My name is Stan Cho, and I'm a second-generation Korean-Canadian who is proud to call Willowdale home. Born on September 14, 1977, and raised in Toronto, my story is a familiar one to lots of Canadians.
My dad immigrated to Toronto from South Korea without knowing the language or culture, but he understood something essential about this place: as long as you’re not afraid of hard work there are opportunities here for everyone. He started working at a Beck’s convenience store, that was his first real job. He worked long hours in order to bring my mom and grandparents to Canada.
Eventually he got his real estate licence and opened his own brokerage, and that became our family business. I’m extremely grateful to my parents, not just for the life they were able to give me and my two siblings, but for the values they instilled in us.
My Mom and Dad holding me and my little sister Christine outside their first home in Rexdale.
I was born in Rexdale but moved to Willowdale when I was around 8 years old. I attended York Mills Collegiate and eventually the University of Toronto where I played varsity Rugby and served in the student government.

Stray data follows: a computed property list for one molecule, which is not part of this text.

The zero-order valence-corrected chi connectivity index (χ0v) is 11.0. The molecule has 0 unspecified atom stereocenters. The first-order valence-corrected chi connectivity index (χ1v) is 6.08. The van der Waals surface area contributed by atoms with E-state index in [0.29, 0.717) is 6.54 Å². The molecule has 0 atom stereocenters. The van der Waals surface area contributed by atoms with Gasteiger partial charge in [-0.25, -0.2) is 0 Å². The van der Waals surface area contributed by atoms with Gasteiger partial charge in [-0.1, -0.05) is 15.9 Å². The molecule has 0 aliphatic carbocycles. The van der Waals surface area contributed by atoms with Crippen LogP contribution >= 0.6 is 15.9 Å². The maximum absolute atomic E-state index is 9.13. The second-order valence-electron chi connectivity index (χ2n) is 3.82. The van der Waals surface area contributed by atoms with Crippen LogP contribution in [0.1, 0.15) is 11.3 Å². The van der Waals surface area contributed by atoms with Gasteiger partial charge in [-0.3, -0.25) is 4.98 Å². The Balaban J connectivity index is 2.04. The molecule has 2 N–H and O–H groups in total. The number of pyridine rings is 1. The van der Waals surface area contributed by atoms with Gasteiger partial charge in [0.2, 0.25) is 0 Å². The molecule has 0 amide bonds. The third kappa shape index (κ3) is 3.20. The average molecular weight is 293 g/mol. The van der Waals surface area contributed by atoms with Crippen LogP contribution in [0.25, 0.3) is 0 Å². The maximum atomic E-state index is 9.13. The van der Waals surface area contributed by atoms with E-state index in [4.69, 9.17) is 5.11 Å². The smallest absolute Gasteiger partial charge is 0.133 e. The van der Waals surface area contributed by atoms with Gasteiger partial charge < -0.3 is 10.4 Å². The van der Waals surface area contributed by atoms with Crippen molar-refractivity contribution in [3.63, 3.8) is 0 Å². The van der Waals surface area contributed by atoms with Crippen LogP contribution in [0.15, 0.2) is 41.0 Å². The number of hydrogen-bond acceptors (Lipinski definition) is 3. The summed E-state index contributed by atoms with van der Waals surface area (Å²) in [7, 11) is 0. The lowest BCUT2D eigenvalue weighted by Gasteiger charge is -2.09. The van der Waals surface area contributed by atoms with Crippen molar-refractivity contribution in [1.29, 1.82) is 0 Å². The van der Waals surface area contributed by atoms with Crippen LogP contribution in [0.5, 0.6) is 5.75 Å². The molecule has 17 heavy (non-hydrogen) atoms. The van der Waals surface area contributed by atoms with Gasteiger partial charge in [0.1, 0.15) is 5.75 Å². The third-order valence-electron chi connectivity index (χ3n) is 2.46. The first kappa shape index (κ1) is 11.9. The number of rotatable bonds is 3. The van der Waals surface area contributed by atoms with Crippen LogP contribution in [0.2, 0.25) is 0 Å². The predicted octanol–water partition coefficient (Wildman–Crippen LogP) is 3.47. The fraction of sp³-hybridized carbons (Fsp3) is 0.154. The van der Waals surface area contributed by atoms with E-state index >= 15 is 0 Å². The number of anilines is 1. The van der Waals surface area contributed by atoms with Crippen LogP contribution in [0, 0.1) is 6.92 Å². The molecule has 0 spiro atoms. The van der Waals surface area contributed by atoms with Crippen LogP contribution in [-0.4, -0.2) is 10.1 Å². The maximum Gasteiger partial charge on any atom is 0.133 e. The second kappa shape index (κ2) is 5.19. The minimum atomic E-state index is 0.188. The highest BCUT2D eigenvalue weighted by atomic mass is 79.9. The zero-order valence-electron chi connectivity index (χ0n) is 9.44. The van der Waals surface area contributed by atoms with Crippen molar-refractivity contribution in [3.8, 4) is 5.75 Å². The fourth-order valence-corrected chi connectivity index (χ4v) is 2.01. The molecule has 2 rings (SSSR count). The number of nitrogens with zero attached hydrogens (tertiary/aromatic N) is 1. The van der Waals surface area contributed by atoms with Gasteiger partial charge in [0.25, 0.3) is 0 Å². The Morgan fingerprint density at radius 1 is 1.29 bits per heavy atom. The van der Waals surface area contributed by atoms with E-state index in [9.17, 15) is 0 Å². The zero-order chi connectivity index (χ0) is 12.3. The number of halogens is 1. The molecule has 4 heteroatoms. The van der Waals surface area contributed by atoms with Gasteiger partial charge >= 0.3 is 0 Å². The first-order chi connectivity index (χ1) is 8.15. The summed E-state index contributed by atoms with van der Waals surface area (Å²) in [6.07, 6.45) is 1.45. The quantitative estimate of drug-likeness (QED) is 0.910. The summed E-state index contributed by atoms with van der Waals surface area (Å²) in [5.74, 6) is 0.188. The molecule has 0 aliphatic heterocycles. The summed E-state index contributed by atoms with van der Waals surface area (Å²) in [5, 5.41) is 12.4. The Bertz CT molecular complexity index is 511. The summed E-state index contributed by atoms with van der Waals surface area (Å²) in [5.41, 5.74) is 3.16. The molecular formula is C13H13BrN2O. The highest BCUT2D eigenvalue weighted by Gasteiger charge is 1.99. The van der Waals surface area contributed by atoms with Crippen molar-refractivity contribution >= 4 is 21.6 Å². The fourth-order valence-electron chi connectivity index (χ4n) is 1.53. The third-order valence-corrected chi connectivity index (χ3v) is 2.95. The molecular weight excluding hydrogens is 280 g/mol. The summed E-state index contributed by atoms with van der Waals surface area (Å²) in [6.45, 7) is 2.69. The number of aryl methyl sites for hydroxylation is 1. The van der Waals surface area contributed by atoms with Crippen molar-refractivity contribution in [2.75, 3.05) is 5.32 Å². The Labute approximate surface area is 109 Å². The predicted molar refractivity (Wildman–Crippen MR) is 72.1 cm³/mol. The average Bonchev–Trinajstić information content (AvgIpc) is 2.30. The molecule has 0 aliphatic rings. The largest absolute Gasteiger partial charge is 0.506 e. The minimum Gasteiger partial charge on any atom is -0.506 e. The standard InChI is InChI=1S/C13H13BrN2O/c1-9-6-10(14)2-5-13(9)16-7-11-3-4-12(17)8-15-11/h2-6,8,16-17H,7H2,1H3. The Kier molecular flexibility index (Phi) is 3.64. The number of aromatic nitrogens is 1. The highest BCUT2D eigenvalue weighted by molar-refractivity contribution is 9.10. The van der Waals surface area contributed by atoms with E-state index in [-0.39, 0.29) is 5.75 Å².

After university I started out in a low-level position at Mercedes Benz Credit and worked my way up to become one of their auditors. There, I got the chance to travel all over Ontario, from Toronto to Kapuskasing, and I saw firsthand what makes all of our communities, both big and small, so strong and so distinct. Our diversity. I returned home to help my dad run our family real estate business about fourteen years ago and have been managing the brokerage for the past five so my dad could retire.
Me with fellow (then) PC Candidates Stephen Lecce (King-Vaughan), Lindsey Park (Durham), Caroline Mulroney (York-Simcoe), and Ben Levitt (Hamilton West-Ancaster-Dundas) at Queen's Park.
I got into politics because I believe we need to protect the legacy our parents worked so hard to leave behind for us -- the idea that Canada is a place where there will always be opportunities for hardworking people to make their lives and the lives of their children better.
Part of what makes our country and our community so special is the power we all have to change it. I realized I had to do more. Together with your help we can make life in Ontario better.